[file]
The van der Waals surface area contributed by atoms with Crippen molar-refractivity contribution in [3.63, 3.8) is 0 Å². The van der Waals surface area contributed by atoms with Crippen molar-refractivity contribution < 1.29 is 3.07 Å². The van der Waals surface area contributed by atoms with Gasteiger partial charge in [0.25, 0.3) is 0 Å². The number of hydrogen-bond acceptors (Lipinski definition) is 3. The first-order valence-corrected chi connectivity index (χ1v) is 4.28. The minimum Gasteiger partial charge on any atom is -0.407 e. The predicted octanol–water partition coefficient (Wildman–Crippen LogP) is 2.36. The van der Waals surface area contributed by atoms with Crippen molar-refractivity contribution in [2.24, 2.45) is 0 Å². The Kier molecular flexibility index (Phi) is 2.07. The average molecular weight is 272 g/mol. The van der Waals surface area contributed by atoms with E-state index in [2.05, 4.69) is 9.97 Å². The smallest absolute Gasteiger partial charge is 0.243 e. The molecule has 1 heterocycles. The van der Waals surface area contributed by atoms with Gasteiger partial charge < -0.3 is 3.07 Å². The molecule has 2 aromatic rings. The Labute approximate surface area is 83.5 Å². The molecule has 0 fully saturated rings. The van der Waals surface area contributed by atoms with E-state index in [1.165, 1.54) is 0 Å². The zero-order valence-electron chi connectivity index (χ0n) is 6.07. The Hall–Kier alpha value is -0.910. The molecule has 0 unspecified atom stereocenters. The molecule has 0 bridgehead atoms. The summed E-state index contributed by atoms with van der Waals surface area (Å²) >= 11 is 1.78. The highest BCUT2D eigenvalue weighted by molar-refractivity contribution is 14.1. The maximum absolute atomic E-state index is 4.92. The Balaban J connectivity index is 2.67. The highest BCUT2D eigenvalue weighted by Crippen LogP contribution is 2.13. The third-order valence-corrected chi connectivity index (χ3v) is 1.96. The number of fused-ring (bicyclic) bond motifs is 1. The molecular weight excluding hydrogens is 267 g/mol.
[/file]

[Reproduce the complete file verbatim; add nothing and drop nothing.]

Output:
The van der Waals surface area contributed by atoms with Crippen molar-refractivity contribution in [3.63, 3.8) is 0 Å². The van der Waals surface area contributed by atoms with Crippen molar-refractivity contribution < 1.29 is 3.07 Å². The van der Waals surface area contributed by atoms with Gasteiger partial charge in [0.25, 0.3) is 0 Å². The number of hydrogen-bond acceptors (Lipinski definition) is 3. The first-order valence-corrected chi connectivity index (χ1v) is 4.28. The minimum Gasteiger partial charge on any atom is -0.407 e. The predicted octanol–water partition coefficient (Wildman–Crippen LogP) is 2.36. The van der Waals surface area contributed by atoms with Crippen molar-refractivity contribution in [2.24, 2.45) is 0 Å². The Kier molecular flexibility index (Phi) is 2.07. The average molecular weight is 272 g/mol. The van der Waals surface area contributed by atoms with E-state index in [2.05, 4.69) is 9.97 Å². The smallest absolute Gasteiger partial charge is 0.243 e. The molecule has 1 heterocycles. The van der Waals surface area contributed by atoms with Gasteiger partial charge < -0.3 is 3.07 Å². The molecule has 2 aromatic rings. The Labute approximate surface area is 83.5 Å². The molecule has 0 fully saturated rings. The van der Waals surface area contributed by atoms with E-state index in [1.165, 1.54) is 0 Å². The zero-order valence-electron chi connectivity index (χ0n) is 6.07. The Hall–Kier alpha value is -0.910. The molecule has 0 unspecified atom stereocenters. The molecule has 0 bridgehead atoms. The summed E-state index contributed by atoms with van der Waals surface area (Å²) >= 11 is 1.78. The highest BCUT2D eigenvalue weighted by molar-refractivity contribution is 14.1. The maximum absolute atomic E-state index is 4.92. The Balaban J connectivity index is 2.67. The highest BCUT2D eigenvalue weighted by Crippen LogP contribution is 2.13. The third-order valence-corrected chi connectivity index (χ3v) is 1.96. The number of fused-ring (bicyclic) bond motifs is 1. The molecular weight excluding hydrogens is 267 g/mol.